Molina reported a $100 million year-over-year drop in profits in 2020, with a rise in COVID-19 costs, acquisition expenses and the extension of the risk-sharing corridors during the public health crisis cutting into the Long Beach, Calif.-based insurer’s bottom line.
During the fourth quarter ended Dec. 31, Molina reported $34 million in profits, down nearly 80% from the $168 million generated in 2019. The payer’s profits dipped to $673 million at the end of the year, down 8% from the $737 million reported for 2019.
CEO Joe Zubretsky said California, Michigan and Ohio all submitted surprise risk-sharing payments to CMS in December, which added a $400 million expense to the insurer’s bottom line. For the year, the company incurred $565 million in risk-sharing corridor expenses. As more people get vaccinated, and the public health emergency subsides, Zubretsky said more people will return to doctor’s offices, and the uptick in utilization will cause a decline in these expenses. Right now, the lack of utilization also impacted the company’s ability to collect risk scores.
“Seniors didn’t access healthcare so interacting with them was a challenge for many of our companies,” Zubretsky said. “Next year, we’ll either attain the risk scores because they’ll be getting served, or if we aren’t satisfied with that, then we can include that in our bids.”
Revenue proved a bright spot for the insurer. The company’s revenue reached $5.2 billion during its fourth quarter, up 23% from $4.2 billion year-over-year. For calendar 2020, Molina generated $19.4 billion in revenue, up 15% from $16.8 billion the year before, reflecting growth in Medicaid thanks to its acquisition of Passport in Kentucky and YourCare in New York. The public health crisis also caused a rise in the number of lower-income adults and children on the company’s rolls, Zubretsky said.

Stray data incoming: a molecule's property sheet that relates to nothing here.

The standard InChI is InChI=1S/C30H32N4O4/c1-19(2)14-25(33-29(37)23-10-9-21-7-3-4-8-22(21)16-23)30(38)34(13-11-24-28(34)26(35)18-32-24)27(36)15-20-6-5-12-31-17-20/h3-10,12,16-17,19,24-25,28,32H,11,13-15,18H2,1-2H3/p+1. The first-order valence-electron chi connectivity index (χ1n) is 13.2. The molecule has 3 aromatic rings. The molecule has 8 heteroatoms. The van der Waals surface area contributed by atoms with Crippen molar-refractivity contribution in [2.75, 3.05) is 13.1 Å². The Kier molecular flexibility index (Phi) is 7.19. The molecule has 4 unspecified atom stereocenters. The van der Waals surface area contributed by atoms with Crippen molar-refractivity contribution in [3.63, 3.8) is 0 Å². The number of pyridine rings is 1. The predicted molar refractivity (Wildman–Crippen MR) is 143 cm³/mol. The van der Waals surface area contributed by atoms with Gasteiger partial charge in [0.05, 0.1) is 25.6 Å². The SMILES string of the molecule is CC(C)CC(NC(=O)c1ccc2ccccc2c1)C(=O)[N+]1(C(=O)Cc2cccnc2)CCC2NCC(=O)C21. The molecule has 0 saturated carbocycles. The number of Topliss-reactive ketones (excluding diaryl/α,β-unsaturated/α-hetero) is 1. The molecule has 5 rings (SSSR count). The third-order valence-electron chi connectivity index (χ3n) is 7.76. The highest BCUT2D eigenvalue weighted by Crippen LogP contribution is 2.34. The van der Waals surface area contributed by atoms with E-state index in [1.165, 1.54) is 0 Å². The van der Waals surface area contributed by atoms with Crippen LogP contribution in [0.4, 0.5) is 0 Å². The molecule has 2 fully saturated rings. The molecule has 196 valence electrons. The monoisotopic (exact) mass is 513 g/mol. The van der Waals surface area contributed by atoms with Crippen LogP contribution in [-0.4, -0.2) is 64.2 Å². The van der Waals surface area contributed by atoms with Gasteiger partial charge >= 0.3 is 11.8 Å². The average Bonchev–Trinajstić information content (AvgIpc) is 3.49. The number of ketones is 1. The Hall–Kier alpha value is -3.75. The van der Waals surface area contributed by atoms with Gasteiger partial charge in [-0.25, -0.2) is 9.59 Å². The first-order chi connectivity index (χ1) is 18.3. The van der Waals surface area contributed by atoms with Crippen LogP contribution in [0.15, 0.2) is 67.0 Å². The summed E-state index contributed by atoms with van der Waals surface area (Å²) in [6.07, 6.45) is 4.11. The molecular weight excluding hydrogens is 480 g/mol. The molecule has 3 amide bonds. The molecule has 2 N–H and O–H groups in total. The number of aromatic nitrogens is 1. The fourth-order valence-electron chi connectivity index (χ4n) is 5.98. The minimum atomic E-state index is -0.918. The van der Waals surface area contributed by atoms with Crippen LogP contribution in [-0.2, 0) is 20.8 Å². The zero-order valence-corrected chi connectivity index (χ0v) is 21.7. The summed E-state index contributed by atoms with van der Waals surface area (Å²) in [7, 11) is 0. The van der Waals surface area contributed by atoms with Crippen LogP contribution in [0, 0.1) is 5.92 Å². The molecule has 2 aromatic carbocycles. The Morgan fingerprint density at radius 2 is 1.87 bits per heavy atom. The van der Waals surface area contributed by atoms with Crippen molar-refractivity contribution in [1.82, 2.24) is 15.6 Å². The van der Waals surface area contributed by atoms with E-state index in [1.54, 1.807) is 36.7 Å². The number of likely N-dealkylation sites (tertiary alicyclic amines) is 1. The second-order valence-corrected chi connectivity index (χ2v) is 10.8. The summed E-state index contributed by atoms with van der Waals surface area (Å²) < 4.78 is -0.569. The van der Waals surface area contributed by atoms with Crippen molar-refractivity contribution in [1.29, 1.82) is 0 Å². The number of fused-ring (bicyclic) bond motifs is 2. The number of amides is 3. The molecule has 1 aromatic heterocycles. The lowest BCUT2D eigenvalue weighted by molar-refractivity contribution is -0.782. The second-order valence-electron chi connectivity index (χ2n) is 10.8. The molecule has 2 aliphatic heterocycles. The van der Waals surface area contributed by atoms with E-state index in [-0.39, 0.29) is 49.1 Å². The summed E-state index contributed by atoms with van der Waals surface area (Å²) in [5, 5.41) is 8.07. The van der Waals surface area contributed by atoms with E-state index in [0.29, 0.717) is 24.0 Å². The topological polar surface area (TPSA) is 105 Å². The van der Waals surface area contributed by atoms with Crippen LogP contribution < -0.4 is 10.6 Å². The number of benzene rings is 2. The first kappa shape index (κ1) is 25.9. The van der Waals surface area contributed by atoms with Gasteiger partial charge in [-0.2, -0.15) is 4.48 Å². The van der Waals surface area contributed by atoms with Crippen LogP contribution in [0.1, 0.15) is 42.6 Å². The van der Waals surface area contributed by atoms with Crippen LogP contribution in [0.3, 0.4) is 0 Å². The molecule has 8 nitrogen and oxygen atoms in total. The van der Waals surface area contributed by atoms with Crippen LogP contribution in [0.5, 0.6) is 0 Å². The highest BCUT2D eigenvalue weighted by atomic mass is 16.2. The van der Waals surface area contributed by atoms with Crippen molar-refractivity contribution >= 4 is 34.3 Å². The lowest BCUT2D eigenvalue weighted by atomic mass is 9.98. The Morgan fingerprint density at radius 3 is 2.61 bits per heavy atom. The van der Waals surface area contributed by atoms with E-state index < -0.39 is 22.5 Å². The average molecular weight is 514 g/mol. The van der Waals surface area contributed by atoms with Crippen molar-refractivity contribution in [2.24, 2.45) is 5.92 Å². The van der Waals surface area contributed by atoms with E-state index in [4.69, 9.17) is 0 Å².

The insurer ended the year with nearly 3.6 million Medicaid enrollees, up from 2.9 million in 2019. Zubretsky said the company added at least 100,000 people during every quarter of the public health crisis. If the emergency extends beyond April, the company could add up to $150 million in revenue every month. Acting HHS Secretary Norris Cochran recently sent a letter to governors saying he expected the public health emergency to extend through 2021.
In addition to the pause on Medicaid redeterminations, Zubretsky said he hoped the federal government’s move to open a special enrollment period for the Affordable Care Act exchanges would boost the company’s marketplace business, which remained essentially flat year-over-year with approximately 400,000 members. Zubretsky said more companies offering more plans made the ACA very competitive in 2020. Molina also reported a $128 million risk-corridor judgment loss in its marketplace business. Through the special enrollment period, Zubretsky estimated Molina could add up to 30,000 new marketplace members.
“Just what’s come out of the White House these past three weeks is incredibly bullish on government-sponsored healthcare,” Zubretsky said.
The company is still waiting to hear from New York authorities about its $380 million plan to acquire Affinity Health Plan. Zubretsky said he expects the acquisition to close during the second quarter and, if approved, it could add up to $600 million to the company’s balance sheet.
The company is also open to acquiring even more companies in new markets that offer Medicare Advantage or Dual Eligible Special Needs Plans this year, Zubretsky said.
“We love high acuity,” Zubretsky said. “And if it’s underperforming but not broken, all the better.”